Bloomberg Hunts New Advertisers for Its Other Magazine

Bloomberg Markets, Title for Terminal Users, Gets a Robert Priest Redesign

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NEW YORK (AdAge.com) -- Bloomberg has delivered a lot of new attention to Businessweek, which it bought last fall and redesigned this spring, but now it wants to attract new looks for the other magazine it owns: Bloomberg Markets, a title sent monthly to the financial elite who use Bloomberg terminals.

The current design (top), and a mockup of the redesign (bottom).
The current design (top), and a mockup of the redesign (bottom).
Bloomberg wants the magazine to attract a broader array of advertisers than just the energy companies, banks, derivatives brokers and arcane investment vehicles that usually predominate.

So Bloomberg Markets is introducing a redesign by the well-known designer Robert Priest with its November issue; planning an ad campaign by JWT, the company's agency of record since February; and broadening editorial coverage of personal investing. It has hired more ad sales reps in Europe to better chase its competitors' business.

"You're being read by the people with the most at stake around the world," said Matthew Winkler, editor in chief at Bloomberg News. "These are the people who do what they want to do, go where they want to go and have what they want to have. If you're an advertiser, that is literally the best reader you could have."

Bloomberg Markets isn't particularly trying to attract a broader pool of readers. Newsstand sales have increased this year, but still averaged just 6,154 in the first half, according to the magazine's circulation report with BPA Worldwide. Its circulation is growing, to 325,210 in the first half from 314,490 in the first half of last year, and its guaranteed delivery is growing, to 355,000 at the end of the year from 338,000 now and 315,000 before that, because Bloomberg terminals have been growing. "It's a very targeted, very exclusive audience," said publisher Michael Dukmejian.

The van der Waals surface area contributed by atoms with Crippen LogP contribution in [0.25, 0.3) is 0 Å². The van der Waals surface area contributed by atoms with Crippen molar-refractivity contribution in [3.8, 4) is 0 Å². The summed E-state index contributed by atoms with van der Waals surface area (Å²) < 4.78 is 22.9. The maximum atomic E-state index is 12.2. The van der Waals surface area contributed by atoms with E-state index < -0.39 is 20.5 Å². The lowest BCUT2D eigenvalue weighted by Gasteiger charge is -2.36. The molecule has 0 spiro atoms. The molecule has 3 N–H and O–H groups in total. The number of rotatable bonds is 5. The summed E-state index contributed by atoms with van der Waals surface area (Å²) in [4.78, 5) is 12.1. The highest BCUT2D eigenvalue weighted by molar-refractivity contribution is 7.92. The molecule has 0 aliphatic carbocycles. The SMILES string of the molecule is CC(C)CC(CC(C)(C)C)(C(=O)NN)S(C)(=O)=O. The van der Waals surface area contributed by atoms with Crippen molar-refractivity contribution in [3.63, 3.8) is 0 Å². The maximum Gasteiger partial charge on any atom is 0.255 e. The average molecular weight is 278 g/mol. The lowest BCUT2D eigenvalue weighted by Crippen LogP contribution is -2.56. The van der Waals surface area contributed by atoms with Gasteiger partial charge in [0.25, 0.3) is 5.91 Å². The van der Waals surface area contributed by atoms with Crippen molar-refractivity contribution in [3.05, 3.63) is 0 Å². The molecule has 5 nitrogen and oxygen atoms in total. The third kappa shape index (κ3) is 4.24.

Because the magazine primarily reaches terminal users, though, not people who've subscribed or picked it up on newsstands, rival business and finance magazines will argue that their readers want them more and are more likely to read them. Research commissioned by Bloomberg Markets shows that it is well read, but the title isn't measured by GfK MRI, whose syndicated research provides a yardstick that media buyers use to compare magazines' audiences.

One media buyer said she buys advertising for her client, an international airline, in Bloomberg Markets because it seems to deliver the rarified audience she's looking for. "I'm trying to find a needle in a haystack, which is what my demo is," said Sharon Probolsky, media supervisor at the Irvine, Calif., office of Mediaedge:cia. "I tend to think some of those needles are reading that magazine, or at least using the Bloomberg terminal and therefore hopefully reading the magazine as well."

"It would be better if I had some of the same metrics that I have with other magazines," she added. "I'm pretty convinced that the people who use Bloomberg terminals are our target , so there is a bit of a leap of faith that the people who use the terminals also read the magazine."

Ad pages in Bloomberg Markets' issues from January through August increased 17.3% over their level in the first eight issues last year, according to the magazine. Ad pages from January through August grew 8.2% at SmartMoney and 4.9% at Kiplinger's Personal Finance, but other business and financial magazines came in flat or declined so far this year, according to the most recent figures available from the Media Industry Newsletter.

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